Atlantic Books, Author, Book review, Fiction, India, literary fiction, Meena Kandasamy, Publisher, Setting

‘When I Hit You: Or, A Portrait of the Writer as a Young Wife’ by Meena Kandasamy

When I hit you

Fiction – hardcover; Atlantic Books; 256 pages; 2017. Review copy courtesy of the publisher.

Shocking. Disturbing. Oppressive. But not without hope. These are the first words that spring to mind to describe Meena Kandasamy’s When I Hit You: Or, A Portrait of the Writer as a Young Wife.

Shortlisted for the Women’s Prize 2018, and longlisted for both the Jhalak Prize 2018 and the Dylan Thomas Prize 2018, this short novel is a ferociously powerful story about a young woman who endures an abusive marriage but manages to escape it in what appears to be the nick of time.

A brief, tumultuous marriage

When the book opens, the unnamed narrator has fled her unhappy marriage which lasted just four months. It’s five years after the fact, and her mother, with whom she now lives, “has not stopped talking about it”.

But the “writer is the one who controls the narrative” and so, by chapter two, we are thrust into the young woman’s past life as a new bride, living in an unfamiliar city in a small house where, within the space of two months, she has already learned to escape her husband’s wrath by dressing as dowdily as possible:

I should be blank. With everything that reflects my personality cleared out. Like a house after a robbery. Like a mannequin stripped of its little black dress and dragged away from the store window, covered in a bedsheet and locked off in the godown.

The book charts the disintegration of this mismatched pairing between a vibrant, worldly-wise middle-class woman, who is a writer, and a dashing university lecturer, who is abusive and controlling. It begins with small things — he forbids her from using Facebook, for instance, and then deletes her email account — and then, once he’s totally isolated her from family, friends and colleagues, slides into more damaging psychological, physical and sexual abuse.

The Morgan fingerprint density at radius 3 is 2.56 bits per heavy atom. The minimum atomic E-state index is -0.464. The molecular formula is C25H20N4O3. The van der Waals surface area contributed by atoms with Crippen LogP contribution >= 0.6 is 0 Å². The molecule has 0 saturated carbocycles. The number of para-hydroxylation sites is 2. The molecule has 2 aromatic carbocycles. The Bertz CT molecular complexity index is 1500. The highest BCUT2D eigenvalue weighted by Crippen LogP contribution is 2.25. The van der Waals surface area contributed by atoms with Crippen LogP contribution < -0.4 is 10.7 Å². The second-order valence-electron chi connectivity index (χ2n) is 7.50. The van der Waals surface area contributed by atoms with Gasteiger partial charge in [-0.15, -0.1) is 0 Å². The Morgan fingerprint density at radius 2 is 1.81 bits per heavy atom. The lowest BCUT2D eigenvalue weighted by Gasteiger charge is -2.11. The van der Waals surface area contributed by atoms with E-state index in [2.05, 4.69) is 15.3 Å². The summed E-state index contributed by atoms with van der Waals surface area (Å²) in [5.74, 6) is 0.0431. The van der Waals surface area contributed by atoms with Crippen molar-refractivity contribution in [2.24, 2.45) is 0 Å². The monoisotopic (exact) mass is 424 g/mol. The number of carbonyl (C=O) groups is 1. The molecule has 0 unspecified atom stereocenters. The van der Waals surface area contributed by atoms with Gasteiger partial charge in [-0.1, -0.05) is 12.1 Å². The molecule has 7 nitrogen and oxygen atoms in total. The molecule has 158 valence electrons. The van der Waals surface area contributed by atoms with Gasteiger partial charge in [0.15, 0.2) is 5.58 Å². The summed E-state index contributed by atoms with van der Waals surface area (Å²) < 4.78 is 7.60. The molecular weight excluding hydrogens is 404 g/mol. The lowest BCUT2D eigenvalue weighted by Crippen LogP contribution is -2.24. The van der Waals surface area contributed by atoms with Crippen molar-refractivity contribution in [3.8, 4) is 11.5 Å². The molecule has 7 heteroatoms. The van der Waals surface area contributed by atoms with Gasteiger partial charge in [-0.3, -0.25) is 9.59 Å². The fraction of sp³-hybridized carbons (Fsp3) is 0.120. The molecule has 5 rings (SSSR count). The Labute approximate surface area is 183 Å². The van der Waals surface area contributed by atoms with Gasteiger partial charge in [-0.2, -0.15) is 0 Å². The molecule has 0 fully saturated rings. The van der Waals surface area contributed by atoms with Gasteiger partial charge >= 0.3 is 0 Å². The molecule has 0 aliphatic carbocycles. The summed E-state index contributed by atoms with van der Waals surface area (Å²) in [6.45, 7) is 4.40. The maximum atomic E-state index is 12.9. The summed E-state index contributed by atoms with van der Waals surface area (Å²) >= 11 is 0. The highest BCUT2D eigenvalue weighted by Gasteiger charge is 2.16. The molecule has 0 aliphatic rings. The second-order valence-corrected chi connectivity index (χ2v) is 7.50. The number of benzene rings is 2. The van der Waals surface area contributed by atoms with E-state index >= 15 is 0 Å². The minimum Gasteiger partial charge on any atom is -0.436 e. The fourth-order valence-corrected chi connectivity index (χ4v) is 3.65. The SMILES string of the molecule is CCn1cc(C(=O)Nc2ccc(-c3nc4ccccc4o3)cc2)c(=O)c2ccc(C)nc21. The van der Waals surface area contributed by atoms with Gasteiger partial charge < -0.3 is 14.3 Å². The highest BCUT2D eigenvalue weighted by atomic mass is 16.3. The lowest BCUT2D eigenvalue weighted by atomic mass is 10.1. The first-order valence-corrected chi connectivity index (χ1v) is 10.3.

Thematic chapters

Kandasamy doesn’t tell the story in a straightforward narrative arc. Yes, there’s a beginning, a middle and an end, but the book is structured around thematic chapters: there’s the one about the narrator mourning all the lost lovers she never had; another about the two-year long love affair she had with a politician who was 20 years her senior; another looking at what prevents a woman from walking out of an abusive relationship; another about her husband’s slide into paranoia and delusion. But it’s the entire chapter devoted to rape within marriage, which makes for particularly uncomfortable (and sickening) reading.

Always there is the threat of violence in the air, the feeling that one must tip-toe around the home — no longer a place of sanctuary — to avoid being punished.

My husband is in the kitchen. He is channelling his anger, practising his outrage. I am the wooden cutting board banged against the countertop. I am the clattering plates flung into the cupboards. I am the unwashed glass being thrown to the floor. Shatter and shards and diamond sparkle of tiny pieces. My hips and thighs and breasts and buttocks. Irreversible crashing sounds, a fragile sight of brokenness as a petty tyrant indulges in a power-trip. Not for the first time, and not for the last.

The prose, as you can probably tell from the excerpts I have quoted, is eloquent and heavy with metaphors and similes. I normally shun the clichéd phrase “beautiful writing”, but it’s a perfect description for what Kandasamy does here. She’s also a poet and I think that is very much evident in her narrative style, which feels so effortless to read.

Intellectual rigour